Show and Tell: Change doesn’t happen with grand gestures alone. Sporadic, big events to raise awareness around disability seldom result in common practice change or a shift in culture. Change happens with conversations around the coffee station, consistent content in existing communication channels, stories of lived impact from internal and external stakeholders, and inclusive policy which supports DEI in common practice. This makes change relatable, and intrinsic to the DNA of your business.
Community: Appreciate that barriers to inclusion for persons with a disability do not only exist in the workplace but within the entire societal context. More often than not, before an applicant with a disability has even reached your recruitment doors, they have had to navigate a myriad of barriers within their community, education system, family, transport system, environment, and skills development journey. If we want to build a capacitated, skills-aligned, meaningful pipeline of talent for your business, recognise your position of influence and use this to address change. Whether as an industry leader, community partner, etc, see how your network of influence could be leveraged to exact change. Sponsor with impact, and invest in initiatives which promote ‘equalised inclusion’ rather than ‘special treatment segregation’.
Invest intentionally in the future: Quantitative measurements are by no means an accurate reflection of inclusion – particularly when adopting a one-dimensional demographic profile. The qualitative impact of inclusion efforts must be recognised and entrenched in monitoring and evaluation methodologies. So what are the lived impact measurements you use to evaluate whether your skills programs are aligning to economic inclusion and independence? In our experience, there still remains a significant misalignment in this regard. If you want an inclusive economy, start by matching skills programs to the actual talent profile you need in your organisation – this ensures actual job opportunities. Take that a step further by evaluating the inclusion practices of those skills programs, the incubators within your organisation, and the nature of work within your industry that may be fraught with barriers that need to be identified and remedied in preparation for accepting this talent.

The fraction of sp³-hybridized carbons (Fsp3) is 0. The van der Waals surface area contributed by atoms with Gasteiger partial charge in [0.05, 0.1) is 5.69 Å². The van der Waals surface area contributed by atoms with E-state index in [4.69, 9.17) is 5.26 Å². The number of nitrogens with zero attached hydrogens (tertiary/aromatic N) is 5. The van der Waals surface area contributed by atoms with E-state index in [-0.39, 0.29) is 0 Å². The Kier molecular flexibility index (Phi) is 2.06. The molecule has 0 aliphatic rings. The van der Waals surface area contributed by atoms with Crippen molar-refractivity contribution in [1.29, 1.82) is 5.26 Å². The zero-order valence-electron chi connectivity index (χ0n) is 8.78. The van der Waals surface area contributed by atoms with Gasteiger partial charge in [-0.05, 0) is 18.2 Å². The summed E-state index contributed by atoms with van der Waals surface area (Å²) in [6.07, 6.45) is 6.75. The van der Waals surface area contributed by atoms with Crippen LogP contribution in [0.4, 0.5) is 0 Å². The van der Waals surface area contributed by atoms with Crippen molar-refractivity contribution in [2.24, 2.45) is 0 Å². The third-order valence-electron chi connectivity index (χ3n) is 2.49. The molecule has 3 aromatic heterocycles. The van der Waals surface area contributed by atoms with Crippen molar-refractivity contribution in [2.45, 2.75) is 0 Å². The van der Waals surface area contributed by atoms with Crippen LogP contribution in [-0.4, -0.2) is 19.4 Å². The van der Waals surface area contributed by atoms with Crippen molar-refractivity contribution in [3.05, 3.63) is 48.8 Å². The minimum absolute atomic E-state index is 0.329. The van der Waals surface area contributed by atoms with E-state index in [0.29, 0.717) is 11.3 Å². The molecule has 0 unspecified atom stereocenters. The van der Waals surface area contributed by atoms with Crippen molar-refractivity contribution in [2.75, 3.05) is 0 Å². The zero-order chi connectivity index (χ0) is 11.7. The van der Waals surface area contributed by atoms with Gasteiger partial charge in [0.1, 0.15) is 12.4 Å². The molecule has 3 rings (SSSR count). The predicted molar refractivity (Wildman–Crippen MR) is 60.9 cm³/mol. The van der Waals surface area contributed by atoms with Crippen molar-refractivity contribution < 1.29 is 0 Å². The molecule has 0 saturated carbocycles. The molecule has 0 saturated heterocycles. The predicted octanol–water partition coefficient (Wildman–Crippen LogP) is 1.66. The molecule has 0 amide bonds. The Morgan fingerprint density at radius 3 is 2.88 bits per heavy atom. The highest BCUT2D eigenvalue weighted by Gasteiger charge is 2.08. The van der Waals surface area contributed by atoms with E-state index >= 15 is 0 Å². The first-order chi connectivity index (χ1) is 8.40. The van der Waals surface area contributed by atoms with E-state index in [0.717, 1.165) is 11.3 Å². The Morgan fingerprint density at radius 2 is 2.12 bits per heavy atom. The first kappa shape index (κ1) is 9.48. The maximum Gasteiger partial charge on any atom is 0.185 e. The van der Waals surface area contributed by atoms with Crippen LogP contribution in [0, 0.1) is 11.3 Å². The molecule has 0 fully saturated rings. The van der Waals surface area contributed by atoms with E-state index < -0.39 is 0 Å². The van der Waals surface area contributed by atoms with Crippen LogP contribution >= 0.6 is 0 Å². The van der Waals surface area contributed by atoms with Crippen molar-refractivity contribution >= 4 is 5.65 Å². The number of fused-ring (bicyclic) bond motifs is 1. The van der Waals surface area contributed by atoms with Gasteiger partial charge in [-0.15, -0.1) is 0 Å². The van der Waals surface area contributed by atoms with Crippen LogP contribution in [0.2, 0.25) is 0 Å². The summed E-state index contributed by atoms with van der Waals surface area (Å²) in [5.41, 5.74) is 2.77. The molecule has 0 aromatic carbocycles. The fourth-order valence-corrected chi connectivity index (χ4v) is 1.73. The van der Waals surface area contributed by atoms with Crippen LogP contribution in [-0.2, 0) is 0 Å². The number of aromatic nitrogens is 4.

There is so much that needs to be shared on this topic – I am passionate about this conversation and hope to invite your interest in joining the allyship of change. The journey towards a disability confident, diversity rich and competitive organisation is an exciting one – it should not be arduous, but rather inspirational, it should not be mandatory, but rather appreciated for the significant return on investment it brings to our business, our industry, our economy and our unique world.